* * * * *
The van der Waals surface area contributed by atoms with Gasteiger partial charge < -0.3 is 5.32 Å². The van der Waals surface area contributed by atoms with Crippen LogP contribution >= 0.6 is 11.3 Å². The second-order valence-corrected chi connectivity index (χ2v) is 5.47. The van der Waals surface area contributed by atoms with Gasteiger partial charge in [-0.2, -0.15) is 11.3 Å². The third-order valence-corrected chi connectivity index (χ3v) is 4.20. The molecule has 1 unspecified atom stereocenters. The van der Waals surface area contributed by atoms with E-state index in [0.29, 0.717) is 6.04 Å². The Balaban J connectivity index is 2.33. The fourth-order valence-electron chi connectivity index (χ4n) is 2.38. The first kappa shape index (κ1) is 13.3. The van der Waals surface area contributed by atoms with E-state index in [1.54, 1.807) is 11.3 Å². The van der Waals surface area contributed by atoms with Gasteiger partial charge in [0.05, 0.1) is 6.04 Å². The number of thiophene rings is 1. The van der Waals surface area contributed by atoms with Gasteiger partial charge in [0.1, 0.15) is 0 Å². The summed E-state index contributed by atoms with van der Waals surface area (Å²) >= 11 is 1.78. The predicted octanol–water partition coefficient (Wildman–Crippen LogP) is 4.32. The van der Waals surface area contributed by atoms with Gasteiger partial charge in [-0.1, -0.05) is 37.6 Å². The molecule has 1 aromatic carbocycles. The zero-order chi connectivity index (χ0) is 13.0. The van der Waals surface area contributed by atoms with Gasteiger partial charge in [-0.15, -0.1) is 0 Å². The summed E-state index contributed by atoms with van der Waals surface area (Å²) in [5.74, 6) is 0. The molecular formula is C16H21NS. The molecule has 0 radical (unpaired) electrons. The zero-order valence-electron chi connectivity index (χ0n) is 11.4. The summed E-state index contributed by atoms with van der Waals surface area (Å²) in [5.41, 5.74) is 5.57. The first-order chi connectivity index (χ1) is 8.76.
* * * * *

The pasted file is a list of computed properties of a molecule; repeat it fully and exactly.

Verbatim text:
The van der Waals surface area contributed by atoms with Gasteiger partial charge < -0.3 is 5.32 Å². The van der Waals surface area contributed by atoms with Crippen LogP contribution >= 0.6 is 11.3 Å². The second-order valence-corrected chi connectivity index (χ2v) is 5.47. The van der Waals surface area contributed by atoms with Gasteiger partial charge in [-0.2, -0.15) is 11.3 Å². The third-order valence-corrected chi connectivity index (χ3v) is 4.20. The molecule has 1 unspecified atom stereocenters. The van der Waals surface area contributed by atoms with E-state index in [0.29, 0.717) is 6.04 Å². The Balaban J connectivity index is 2.33. The fourth-order valence-electron chi connectivity index (χ4n) is 2.38. The first kappa shape index (κ1) is 13.3. The van der Waals surface area contributed by atoms with E-state index in [1.54, 1.807) is 11.3 Å². The van der Waals surface area contributed by atoms with Gasteiger partial charge in [0.05, 0.1) is 6.04 Å². The number of thiophene rings is 1. The van der Waals surface area contributed by atoms with Gasteiger partial charge in [0.1, 0.15) is 0 Å². The summed E-state index contributed by atoms with van der Waals surface area (Å²) >= 11 is 1.78. The predicted octanol–water partition coefficient (Wildman–Crippen LogP) is 4.32. The van der Waals surface area contributed by atoms with Gasteiger partial charge in [-0.1, -0.05) is 37.6 Å². The molecule has 1 aromatic carbocycles. The zero-order chi connectivity index (χ0) is 13.0. The van der Waals surface area contributed by atoms with Gasteiger partial charge in [-0.15, -0.1) is 0 Å². The summed E-state index contributed by atoms with van der Waals surface area (Å²) in [5.74, 6) is 0. The molecular formula is C16H21NS. The molecule has 0 radical (unpaired) electrons. The zero-order valence-electron chi connectivity index (χ0n) is 11.4. The summed E-state index contributed by atoms with van der Waals surface area (Å²) in [5.41, 5.74) is 5.57. The first-order chi connectivity index (χ1) is 8.76.